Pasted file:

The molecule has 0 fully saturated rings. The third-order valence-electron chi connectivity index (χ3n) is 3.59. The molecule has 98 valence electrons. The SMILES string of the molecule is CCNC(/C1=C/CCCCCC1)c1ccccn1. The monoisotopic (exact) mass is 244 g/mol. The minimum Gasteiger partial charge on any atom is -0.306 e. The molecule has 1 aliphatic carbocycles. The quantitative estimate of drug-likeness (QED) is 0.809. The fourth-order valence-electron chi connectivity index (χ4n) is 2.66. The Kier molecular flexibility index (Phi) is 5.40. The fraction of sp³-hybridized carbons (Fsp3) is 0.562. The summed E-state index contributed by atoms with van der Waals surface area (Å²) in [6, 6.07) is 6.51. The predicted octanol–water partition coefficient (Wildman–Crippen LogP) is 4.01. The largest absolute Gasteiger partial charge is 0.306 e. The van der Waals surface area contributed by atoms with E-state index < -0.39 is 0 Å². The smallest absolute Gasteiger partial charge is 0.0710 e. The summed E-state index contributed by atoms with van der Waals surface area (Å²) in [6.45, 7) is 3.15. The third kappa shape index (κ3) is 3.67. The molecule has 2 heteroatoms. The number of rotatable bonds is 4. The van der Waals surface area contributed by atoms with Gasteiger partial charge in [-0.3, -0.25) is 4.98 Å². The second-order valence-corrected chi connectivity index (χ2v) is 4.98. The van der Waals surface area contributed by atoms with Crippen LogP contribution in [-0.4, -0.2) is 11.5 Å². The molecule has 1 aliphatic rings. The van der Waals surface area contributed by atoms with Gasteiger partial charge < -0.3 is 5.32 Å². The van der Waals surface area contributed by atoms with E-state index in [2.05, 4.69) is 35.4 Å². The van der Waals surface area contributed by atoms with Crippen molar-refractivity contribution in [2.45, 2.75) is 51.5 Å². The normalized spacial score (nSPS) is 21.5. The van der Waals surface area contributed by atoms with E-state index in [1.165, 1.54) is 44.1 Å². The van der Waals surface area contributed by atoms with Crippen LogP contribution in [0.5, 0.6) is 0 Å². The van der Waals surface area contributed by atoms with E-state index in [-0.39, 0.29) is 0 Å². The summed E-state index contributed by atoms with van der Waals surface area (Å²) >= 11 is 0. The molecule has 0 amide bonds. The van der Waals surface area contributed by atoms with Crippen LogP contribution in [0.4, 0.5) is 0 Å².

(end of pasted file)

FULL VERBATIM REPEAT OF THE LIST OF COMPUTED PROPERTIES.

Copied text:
The molecule has 0 fully saturated rings. The third-order valence-electron chi connectivity index (χ3n) is 3.59. The molecule has 98 valence electrons. The SMILES string of the molecule is CCNC(/C1=C/CCCCCC1)c1ccccn1. The monoisotopic (exact) mass is 244 g/mol. The minimum Gasteiger partial charge on any atom is -0.306 e. The molecule has 1 aliphatic carbocycles. The quantitative estimate of drug-likeness (QED) is 0.809. The fourth-order valence-electron chi connectivity index (χ4n) is 2.66. The Kier molecular flexibility index (Phi) is 5.40. The fraction of sp³-hybridized carbons (Fsp3) is 0.562. The summed E-state index contributed by atoms with van der Waals surface area (Å²) in [6, 6.07) is 6.51. The predicted octanol–water partition coefficient (Wildman–Crippen LogP) is 4.01. The largest absolute Gasteiger partial charge is 0.306 e. The van der Waals surface area contributed by atoms with E-state index < -0.39 is 0 Å². The smallest absolute Gasteiger partial charge is 0.0710 e. The summed E-state index contributed by atoms with van der Waals surface area (Å²) in [6.45, 7) is 3.15. The third kappa shape index (κ3) is 3.67. The molecule has 2 heteroatoms. The number of rotatable bonds is 4. The van der Waals surface area contributed by atoms with Gasteiger partial charge in [-0.3, -0.25) is 4.98 Å². The second-order valence-corrected chi connectivity index (χ2v) is 4.98. The van der Waals surface area contributed by atoms with Crippen LogP contribution in [-0.4, -0.2) is 11.5 Å². The molecule has 1 aliphatic rings. The van der Waals surface area contributed by atoms with Gasteiger partial charge < -0.3 is 5.32 Å². The van der Waals surface area contributed by atoms with E-state index in [2.05, 4.69) is 35.4 Å². The van der Waals surface area contributed by atoms with Crippen molar-refractivity contribution in [2.45, 2.75) is 51.5 Å². The normalized spacial score (nSPS) is 21.5. The van der Waals surface area contributed by atoms with E-state index in [1.165, 1.54) is 44.1 Å². The van der Waals surface area contributed by atoms with Crippen LogP contribution in [0.5, 0.6) is 0 Å². The van der Waals surface area contributed by atoms with E-state index in [-0.39, 0.29) is 0 Å². The summed E-state index contributed by atoms with van der Waals surface area (Å²) >= 11 is 0. The molecule has 0 amide bonds. The van der Waals surface area contributed by atoms with Crippen LogP contribution in [0.4, 0.5) is 0 Å².